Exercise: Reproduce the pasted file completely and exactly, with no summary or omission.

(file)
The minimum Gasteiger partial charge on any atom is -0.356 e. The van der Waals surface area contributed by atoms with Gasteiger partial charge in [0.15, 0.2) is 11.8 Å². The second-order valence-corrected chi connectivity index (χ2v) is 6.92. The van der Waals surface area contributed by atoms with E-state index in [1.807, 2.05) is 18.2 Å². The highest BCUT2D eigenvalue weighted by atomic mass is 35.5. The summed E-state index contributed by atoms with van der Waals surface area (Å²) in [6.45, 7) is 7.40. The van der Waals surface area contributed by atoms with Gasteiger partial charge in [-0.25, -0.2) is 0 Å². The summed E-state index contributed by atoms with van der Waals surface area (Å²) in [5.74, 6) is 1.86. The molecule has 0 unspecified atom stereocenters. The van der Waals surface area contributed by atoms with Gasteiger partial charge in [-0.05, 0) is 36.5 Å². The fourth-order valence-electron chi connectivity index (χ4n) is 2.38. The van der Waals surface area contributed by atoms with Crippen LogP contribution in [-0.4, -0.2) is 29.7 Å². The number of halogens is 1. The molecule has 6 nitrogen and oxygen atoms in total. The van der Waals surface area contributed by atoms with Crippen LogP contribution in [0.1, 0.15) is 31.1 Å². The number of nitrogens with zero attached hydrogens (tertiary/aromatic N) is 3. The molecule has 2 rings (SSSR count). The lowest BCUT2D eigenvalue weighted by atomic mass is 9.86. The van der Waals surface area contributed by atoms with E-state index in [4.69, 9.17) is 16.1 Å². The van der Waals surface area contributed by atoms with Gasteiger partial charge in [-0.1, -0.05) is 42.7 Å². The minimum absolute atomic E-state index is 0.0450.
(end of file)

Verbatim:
The minimum Gasteiger partial charge on any atom is -0.356 e. The van der Waals surface area contributed by atoms with Gasteiger partial charge in [0.15, 0.2) is 11.8 Å². The second-order valence-corrected chi connectivity index (χ2v) is 6.92. The van der Waals surface area contributed by atoms with E-state index in [1.807, 2.05) is 18.2 Å². The highest BCUT2D eigenvalue weighted by atomic mass is 35.5. The summed E-state index contributed by atoms with van der Waals surface area (Å²) in [6.45, 7) is 7.40. The van der Waals surface area contributed by atoms with Gasteiger partial charge in [-0.25, -0.2) is 0 Å². The summed E-state index contributed by atoms with van der Waals surface area (Å²) in [5.74, 6) is 1.86. The molecule has 0 unspecified atom stereocenters. The van der Waals surface area contributed by atoms with Gasteiger partial charge in [-0.05, 0) is 36.5 Å². The fourth-order valence-electron chi connectivity index (χ4n) is 2.38. The van der Waals surface area contributed by atoms with Crippen LogP contribution in [-0.4, -0.2) is 29.7 Å². The number of halogens is 1. The molecule has 6 nitrogen and oxygen atoms in total. The van der Waals surface area contributed by atoms with Crippen LogP contribution in [0.1, 0.15) is 31.1 Å². The number of nitrogens with zero attached hydrogens (tertiary/aromatic N) is 3. The molecule has 2 rings (SSSR count). The lowest BCUT2D eigenvalue weighted by atomic mass is 9.86. The van der Waals surface area contributed by atoms with E-state index in [4.69, 9.17) is 16.1 Å². The van der Waals surface area contributed by atoms with Gasteiger partial charge in [-0.1, -0.05) is 42.7 Å². The minimum absolute atomic E-state index is 0.0450.